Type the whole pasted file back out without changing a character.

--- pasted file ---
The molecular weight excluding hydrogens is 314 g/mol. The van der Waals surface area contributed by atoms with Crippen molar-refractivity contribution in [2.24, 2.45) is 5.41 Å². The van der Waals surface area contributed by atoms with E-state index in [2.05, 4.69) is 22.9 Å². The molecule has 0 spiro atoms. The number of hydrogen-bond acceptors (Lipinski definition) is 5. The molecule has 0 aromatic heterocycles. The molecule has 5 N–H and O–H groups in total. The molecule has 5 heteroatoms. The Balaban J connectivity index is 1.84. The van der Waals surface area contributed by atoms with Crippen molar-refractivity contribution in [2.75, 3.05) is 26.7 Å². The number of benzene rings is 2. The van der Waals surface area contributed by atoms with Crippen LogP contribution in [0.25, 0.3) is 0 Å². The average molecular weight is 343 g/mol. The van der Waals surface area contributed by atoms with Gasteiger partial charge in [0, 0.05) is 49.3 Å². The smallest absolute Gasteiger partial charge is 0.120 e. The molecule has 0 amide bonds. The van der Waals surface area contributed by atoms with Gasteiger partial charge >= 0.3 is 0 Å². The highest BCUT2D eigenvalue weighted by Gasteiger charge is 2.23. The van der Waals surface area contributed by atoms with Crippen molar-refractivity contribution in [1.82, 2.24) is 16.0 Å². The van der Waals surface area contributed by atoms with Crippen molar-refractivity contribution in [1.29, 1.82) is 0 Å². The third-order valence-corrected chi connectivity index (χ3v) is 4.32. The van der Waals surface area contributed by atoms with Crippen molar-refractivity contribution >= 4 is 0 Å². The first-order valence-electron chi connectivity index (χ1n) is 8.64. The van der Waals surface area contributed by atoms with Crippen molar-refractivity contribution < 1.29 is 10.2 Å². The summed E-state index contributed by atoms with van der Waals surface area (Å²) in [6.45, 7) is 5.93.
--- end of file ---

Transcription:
The molecular weight excluding hydrogens is 314 g/mol. The van der Waals surface area contributed by atoms with Crippen molar-refractivity contribution in [2.24, 2.45) is 5.41 Å². The van der Waals surface area contributed by atoms with E-state index in [2.05, 4.69) is 22.9 Å². The molecule has 0 spiro atoms. The number of hydrogen-bond acceptors (Lipinski definition) is 5. The molecule has 0 aromatic heterocycles. The molecule has 5 N–H and O–H groups in total. The molecule has 5 heteroatoms. The Balaban J connectivity index is 1.84. The van der Waals surface area contributed by atoms with Crippen molar-refractivity contribution in [2.75, 3.05) is 26.7 Å². The number of benzene rings is 2. The van der Waals surface area contributed by atoms with Crippen LogP contribution in [0.25, 0.3) is 0 Å². The average molecular weight is 343 g/mol. The van der Waals surface area contributed by atoms with Gasteiger partial charge in [0, 0.05) is 49.3 Å². The smallest absolute Gasteiger partial charge is 0.120 e. The molecule has 0 amide bonds. The van der Waals surface area contributed by atoms with Gasteiger partial charge >= 0.3 is 0 Å². The highest BCUT2D eigenvalue weighted by Gasteiger charge is 2.23. The van der Waals surface area contributed by atoms with Crippen molar-refractivity contribution in [1.82, 2.24) is 16.0 Å². The van der Waals surface area contributed by atoms with Crippen molar-refractivity contribution in [1.29, 1.82) is 0 Å². The third-order valence-corrected chi connectivity index (χ3v) is 4.32. The van der Waals surface area contributed by atoms with Crippen molar-refractivity contribution >= 4 is 0 Å². The first-order valence-electron chi connectivity index (χ1n) is 8.64. The van der Waals surface area contributed by atoms with Crippen molar-refractivity contribution < 1.29 is 10.2 Å². The summed E-state index contributed by atoms with van der Waals surface area (Å²) in [6.45, 7) is 5.93.